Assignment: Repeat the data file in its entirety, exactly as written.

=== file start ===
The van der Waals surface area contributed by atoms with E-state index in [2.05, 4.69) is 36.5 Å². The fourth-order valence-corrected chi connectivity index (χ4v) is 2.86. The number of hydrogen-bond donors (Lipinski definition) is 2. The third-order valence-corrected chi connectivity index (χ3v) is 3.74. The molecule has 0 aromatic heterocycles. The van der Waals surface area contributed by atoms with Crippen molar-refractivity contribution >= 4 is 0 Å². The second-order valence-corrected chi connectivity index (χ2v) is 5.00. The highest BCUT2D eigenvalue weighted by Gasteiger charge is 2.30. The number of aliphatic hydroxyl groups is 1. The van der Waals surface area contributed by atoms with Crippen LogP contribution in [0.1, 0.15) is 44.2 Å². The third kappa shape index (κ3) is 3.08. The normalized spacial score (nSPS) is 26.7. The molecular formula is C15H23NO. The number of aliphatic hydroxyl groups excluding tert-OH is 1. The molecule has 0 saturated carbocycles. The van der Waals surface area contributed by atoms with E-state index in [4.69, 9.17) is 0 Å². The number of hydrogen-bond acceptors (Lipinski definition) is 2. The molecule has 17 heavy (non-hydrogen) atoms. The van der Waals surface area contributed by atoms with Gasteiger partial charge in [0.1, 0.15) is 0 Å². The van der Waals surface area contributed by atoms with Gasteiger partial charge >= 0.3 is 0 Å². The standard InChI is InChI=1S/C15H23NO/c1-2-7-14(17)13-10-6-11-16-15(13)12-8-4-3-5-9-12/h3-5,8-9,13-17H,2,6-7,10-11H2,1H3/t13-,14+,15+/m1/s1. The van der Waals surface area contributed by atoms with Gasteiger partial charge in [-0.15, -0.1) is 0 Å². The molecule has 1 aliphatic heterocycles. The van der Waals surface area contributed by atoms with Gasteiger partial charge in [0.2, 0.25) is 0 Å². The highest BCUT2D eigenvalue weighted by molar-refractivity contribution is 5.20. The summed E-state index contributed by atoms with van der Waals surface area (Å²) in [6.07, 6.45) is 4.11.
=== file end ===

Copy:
The van der Waals surface area contributed by atoms with E-state index in [2.05, 4.69) is 36.5 Å². The fourth-order valence-corrected chi connectivity index (χ4v) is 2.86. The number of hydrogen-bond donors (Lipinski definition) is 2. The third-order valence-corrected chi connectivity index (χ3v) is 3.74. The molecule has 0 aromatic heterocycles. The van der Waals surface area contributed by atoms with Crippen molar-refractivity contribution >= 4 is 0 Å². The second-order valence-corrected chi connectivity index (χ2v) is 5.00. The highest BCUT2D eigenvalue weighted by Gasteiger charge is 2.30. The number of aliphatic hydroxyl groups is 1. The van der Waals surface area contributed by atoms with Crippen LogP contribution in [0.1, 0.15) is 44.2 Å². The third kappa shape index (κ3) is 3.08. The normalized spacial score (nSPS) is 26.7. The molecular formula is C15H23NO. The number of aliphatic hydroxyl groups excluding tert-OH is 1. The molecule has 0 saturated carbocycles. The van der Waals surface area contributed by atoms with E-state index in [4.69, 9.17) is 0 Å². The number of hydrogen-bond acceptors (Lipinski definition) is 2. The molecule has 17 heavy (non-hydrogen) atoms. The van der Waals surface area contributed by atoms with Gasteiger partial charge in [0.1, 0.15) is 0 Å². The van der Waals surface area contributed by atoms with Gasteiger partial charge >= 0.3 is 0 Å². The standard InChI is InChI=1S/C15H23NO/c1-2-7-14(17)13-10-6-11-16-15(13)12-8-4-3-5-9-12/h3-5,8-9,13-17H,2,6-7,10-11H2,1H3/t13-,14+,15+/m1/s1. The van der Waals surface area contributed by atoms with Gasteiger partial charge in [-0.15, -0.1) is 0 Å². The molecule has 1 aliphatic heterocycles. The van der Waals surface area contributed by atoms with Gasteiger partial charge in [0.2, 0.25) is 0 Å². The highest BCUT2D eigenvalue weighted by molar-refractivity contribution is 5.20. The summed E-state index contributed by atoms with van der Waals surface area (Å²) in [6.07, 6.45) is 4.11.